Homer Thornberry

William Homer Thornberry (January 9, 1909 – December 12, 1995) was an American politician and judge. He served as the United States Representative from the 10th congressional district of Texas from 1949 to 1963. From 1963 to 1965 he was Judge of the United States District Court for the Western District of Texas, and he was a Judge of the United States Court of Appeals for the Fifth Circuit from 1965 to 1978.

Homer Thornberry
Homer Thornberry.jpg
From 1961's Pocket Congressional Directory of the Eighty-Seventh Congress
Senior Judge of the United States Court of Appeals for the Fifth Circuit
In office
December 21, 1978 – December 12, 1995
Judge of the United States Court of Appeals for the Fifth Circuit
In office
July 1, 1965 – December 21, 1978
Appointed byLyndon B. Johnson
Preceded byJoseph Chappell Hutcheson Jr.
Succeeded byReynaldo Guerra Garza
Judge of the United States District Court for the Western District of Texas
In office
December 17, 1963 – July 2, 1965
Nominated byJohn F. Kennedy
Appointed byLyndon B. Johnson
Preceded byR. Ewing Thomason
Succeeded byJack Roberts
Member of the U.S. House of Representatives
from Texas's 10th district
In office
January 3, 1949 – December 20, 1963
Preceded byLyndon B. Johnson
Succeeded byJ. J. Pickle
Personal details
Born
William Homer Thornberry

(1909-01-09)January 9, 1909
Austin, Texas
DiedDecember 12, 1995(1995-12-12) (aged 86)
Austin, Texas
Resting placeTexas State Cemetery, Austin, Texas
Political partyDemocratic
Spouse(s)Eloise Engle (m. 1945-1989, her death)
Marian Harris Gilliam (m. 1990-1995, his death)
Children3
EducationUniversity of Texas at Austin (BBA)
University of Texas School of Law (LLB)
ProfessionAttorney

Early lifeEdit

Thornberry was born in Austin, Texas. His parents were teachers in the State School for the Deaf and were themselves deaf.[1] He attended public schools in Austin and graduated from Austin High School in 1927.[citation needed] He received a Bachelor of Business Administration in 1932 from the University of Texas at Austin and his Bachelor of Laws in 1936, from the University of Texas School of Law, where he was a member of the Acacia fraternity. He was in private practice of law in Austin from 1936 to 1941. He was a Member of the Texas House of Representatives from 1937 to 1941. He was district attorney of Travis County, Texas from 1941 to 1942. He was a United States Navy Lieutenant Commander from 1942 to 1946. He was in private practice of law in Austin from 1946 to 1948. He was a Member of the Austin City Council from 1946 to 1948.[2]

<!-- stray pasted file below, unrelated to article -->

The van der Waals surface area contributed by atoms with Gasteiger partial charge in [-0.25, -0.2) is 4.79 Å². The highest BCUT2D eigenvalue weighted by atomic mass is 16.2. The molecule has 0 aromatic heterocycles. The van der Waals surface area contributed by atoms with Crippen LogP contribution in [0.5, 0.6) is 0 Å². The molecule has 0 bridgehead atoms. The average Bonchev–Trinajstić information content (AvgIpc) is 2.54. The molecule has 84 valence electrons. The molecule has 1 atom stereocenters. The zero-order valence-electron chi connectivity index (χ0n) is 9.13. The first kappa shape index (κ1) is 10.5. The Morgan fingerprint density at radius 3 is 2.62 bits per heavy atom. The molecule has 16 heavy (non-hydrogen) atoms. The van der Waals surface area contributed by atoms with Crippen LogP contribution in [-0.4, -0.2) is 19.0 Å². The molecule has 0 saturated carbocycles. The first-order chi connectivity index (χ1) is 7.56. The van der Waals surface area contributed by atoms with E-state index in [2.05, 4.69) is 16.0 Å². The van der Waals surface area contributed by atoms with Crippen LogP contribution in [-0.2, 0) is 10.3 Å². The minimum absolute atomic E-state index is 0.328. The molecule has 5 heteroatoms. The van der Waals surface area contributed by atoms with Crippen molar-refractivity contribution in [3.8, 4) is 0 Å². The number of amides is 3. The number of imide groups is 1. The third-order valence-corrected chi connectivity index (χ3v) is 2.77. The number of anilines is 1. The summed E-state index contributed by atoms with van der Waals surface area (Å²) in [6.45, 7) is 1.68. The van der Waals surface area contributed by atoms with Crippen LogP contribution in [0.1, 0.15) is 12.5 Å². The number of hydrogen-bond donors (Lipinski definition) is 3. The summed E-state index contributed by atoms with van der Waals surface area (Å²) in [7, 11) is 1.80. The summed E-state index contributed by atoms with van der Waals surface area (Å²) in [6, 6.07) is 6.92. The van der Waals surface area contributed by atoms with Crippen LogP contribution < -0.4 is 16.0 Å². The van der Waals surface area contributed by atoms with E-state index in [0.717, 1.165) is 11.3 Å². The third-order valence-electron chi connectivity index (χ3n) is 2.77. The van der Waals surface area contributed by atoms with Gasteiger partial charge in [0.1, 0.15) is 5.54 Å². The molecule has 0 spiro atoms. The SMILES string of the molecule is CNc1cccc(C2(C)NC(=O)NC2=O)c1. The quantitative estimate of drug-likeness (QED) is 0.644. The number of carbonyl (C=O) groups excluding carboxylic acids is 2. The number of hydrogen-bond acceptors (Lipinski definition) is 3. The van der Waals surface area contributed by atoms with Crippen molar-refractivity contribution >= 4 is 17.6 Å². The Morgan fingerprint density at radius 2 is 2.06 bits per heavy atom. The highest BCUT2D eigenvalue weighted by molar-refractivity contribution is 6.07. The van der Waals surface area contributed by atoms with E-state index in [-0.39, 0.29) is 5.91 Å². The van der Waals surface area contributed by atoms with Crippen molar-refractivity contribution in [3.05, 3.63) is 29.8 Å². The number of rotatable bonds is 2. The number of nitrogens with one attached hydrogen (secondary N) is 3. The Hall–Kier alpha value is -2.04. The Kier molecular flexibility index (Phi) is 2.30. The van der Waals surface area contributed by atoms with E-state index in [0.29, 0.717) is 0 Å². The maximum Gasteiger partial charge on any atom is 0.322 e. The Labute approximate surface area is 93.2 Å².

United States RepresentativeEdit

Thornberry was elected in 1948 to the 81st United States Congress as a United States Representative of the 10th congressional district of Texas. In winning the seat, he replaced its former occupant, Lyndon B. Johnson, who had been elected that year for the first time to the United States Senate. Thornberry was a member of the Rules Committee of the United States House of Representatives from January 1955 to his 1963 resignation, when he was appointed by Johnson, now President, to the federal bench.[3]